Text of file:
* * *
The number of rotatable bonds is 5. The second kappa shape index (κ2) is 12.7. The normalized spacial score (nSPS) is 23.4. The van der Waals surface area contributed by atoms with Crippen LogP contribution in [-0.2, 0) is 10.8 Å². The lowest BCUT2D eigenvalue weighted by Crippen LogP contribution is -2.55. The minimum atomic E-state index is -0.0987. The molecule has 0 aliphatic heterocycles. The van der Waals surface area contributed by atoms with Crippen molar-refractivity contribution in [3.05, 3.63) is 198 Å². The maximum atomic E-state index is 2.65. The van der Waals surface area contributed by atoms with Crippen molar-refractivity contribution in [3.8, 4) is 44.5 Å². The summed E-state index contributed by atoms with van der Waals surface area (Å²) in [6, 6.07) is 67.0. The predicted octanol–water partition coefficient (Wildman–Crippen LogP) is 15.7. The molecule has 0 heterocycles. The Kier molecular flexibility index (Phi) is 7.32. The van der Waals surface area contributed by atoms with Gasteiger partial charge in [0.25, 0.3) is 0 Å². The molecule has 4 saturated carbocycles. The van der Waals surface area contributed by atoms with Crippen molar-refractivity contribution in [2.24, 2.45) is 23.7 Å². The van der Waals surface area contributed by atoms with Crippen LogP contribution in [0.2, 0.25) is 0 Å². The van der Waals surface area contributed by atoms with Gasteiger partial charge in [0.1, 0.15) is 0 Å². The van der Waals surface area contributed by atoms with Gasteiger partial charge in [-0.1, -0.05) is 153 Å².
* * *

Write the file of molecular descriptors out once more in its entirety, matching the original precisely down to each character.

The number of rotatable bonds is 5. The second kappa shape index (κ2) is 12.7. The normalized spacial score (nSPS) is 23.4. The van der Waals surface area contributed by atoms with Crippen LogP contribution in [-0.2, 0) is 10.8 Å². The lowest BCUT2D eigenvalue weighted by Crippen LogP contribution is -2.55. The minimum atomic E-state index is -0.0987. The molecule has 0 aliphatic heterocycles. The van der Waals surface area contributed by atoms with Crippen molar-refractivity contribution in [3.05, 3.63) is 198 Å². The maximum atomic E-state index is 2.65. The van der Waals surface area contributed by atoms with Crippen molar-refractivity contribution in [3.8, 4) is 44.5 Å². The summed E-state index contributed by atoms with van der Waals surface area (Å²) in [6, 6.07) is 67.0. The predicted octanol–water partition coefficient (Wildman–Crippen LogP) is 15.7. The molecule has 0 heterocycles. The Kier molecular flexibility index (Phi) is 7.32. The van der Waals surface area contributed by atoms with Gasteiger partial charge in [0.25, 0.3) is 0 Å². The molecule has 4 saturated carbocycles. The van der Waals surface area contributed by atoms with Crippen molar-refractivity contribution in [2.24, 2.45) is 23.7 Å². The van der Waals surface area contributed by atoms with Crippen LogP contribution in [0.2, 0.25) is 0 Å². The van der Waals surface area contributed by atoms with Gasteiger partial charge in [0.1, 0.15) is 0 Å². The van der Waals surface area contributed by atoms with Gasteiger partial charge in [-0.1, -0.05) is 153 Å².